A common fungus caused the complication that forced Cleveland Clinic doctors to remove a transplanted uterus from a 26-year-old woman just two weeks after the groundbreaking procedure was performed, hospital officials said Friday.
"Preliminary results suggest that the complication was due to an infection caused by an organism that is commonly found in a woman's reproductive system," Cleveland Clinic doctors said in a statement. "The infection appears to have compromised the blood supply to the uterus, causing the need for its removal."
The transplant, the first of its kind in the United States, was performed on Feb. 24. The organ was removed on March 9.
The bacteria involved causes vaginal yeast infections. It is not known whether the infection was caused by bacteria from the recipient or the donor, since some of the donor's vaginal tissue was involved in the operation, The New York Times reported.
When Cleveland Clinic doctors first announced they had to remove the transplanted uterus back in March, they noted that "there is a known risk in solid organ transplantation that the transplanted organ may have to be removed should a complication arise. The medical team took all necessary precautions and measures to ensure the safety of our patient."
The patient, Lindsey McFarland, has adopted three children with her husband, but had always longed to give birth to her own child.
Unfortunately, the loss of the implanted organ has set back that dream, Lindsey said in a statement issued in March.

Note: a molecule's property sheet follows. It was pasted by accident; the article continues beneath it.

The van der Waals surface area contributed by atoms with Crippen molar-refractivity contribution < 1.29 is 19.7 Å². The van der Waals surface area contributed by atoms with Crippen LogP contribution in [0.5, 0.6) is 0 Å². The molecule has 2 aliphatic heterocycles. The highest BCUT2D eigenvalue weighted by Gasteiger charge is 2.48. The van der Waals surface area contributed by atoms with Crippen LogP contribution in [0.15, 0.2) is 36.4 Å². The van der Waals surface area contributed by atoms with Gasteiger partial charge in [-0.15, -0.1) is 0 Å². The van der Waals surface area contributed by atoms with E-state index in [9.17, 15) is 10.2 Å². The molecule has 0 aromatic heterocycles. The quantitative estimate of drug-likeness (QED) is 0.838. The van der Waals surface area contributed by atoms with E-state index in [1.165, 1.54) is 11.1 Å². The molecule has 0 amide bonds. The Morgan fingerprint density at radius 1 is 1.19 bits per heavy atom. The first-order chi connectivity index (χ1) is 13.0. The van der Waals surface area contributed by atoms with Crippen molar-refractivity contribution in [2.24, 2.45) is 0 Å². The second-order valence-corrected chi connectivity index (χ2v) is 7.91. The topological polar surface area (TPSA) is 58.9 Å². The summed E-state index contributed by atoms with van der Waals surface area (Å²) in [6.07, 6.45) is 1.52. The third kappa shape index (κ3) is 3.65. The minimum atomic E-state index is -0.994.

"I just wanted to take a moment to express my gratitude towards all of my doctors," she said at the time. "They acted very quickly to ensure my health and safety. Unfortunately, I did lose the uterus to complications. However, I am doing OK and appreciate all of your prayers and good thoughts."
The Cleveland Clinic doctors plan to hold off on more of these procedures, to avoid similar problems in the future, the Times reported. Measures being considered include using antifungal medicines preventively and washing the tissues of both the donor and recipient to reduce the risk of infection.
Initially, 10 transplants were planned as part of a research study, with the uteruses in future operations coming from deceased organ donors. In Lindsey's case, the uterus came from a woman in her 30s who died suddenly.
The doctors said they are putting a limit on how long a transplanted uterus remains in the body because women have to take powerful drugs to prevent the body from rejecting the uterus, and they do not want women to have to take these drugs their entire life.
Although this was the first U.S. uterus transplant, the technique was pioneered in Sweden. As of last September, nine transplants had been performed, resulting in five pregnancies and four births. The children born to these women are all doing well, the Cleveland Clinic researchers have said.
In Sweden, the transplanted uteruses were all from live donors.
About one in 5,000 women is born without a uterus.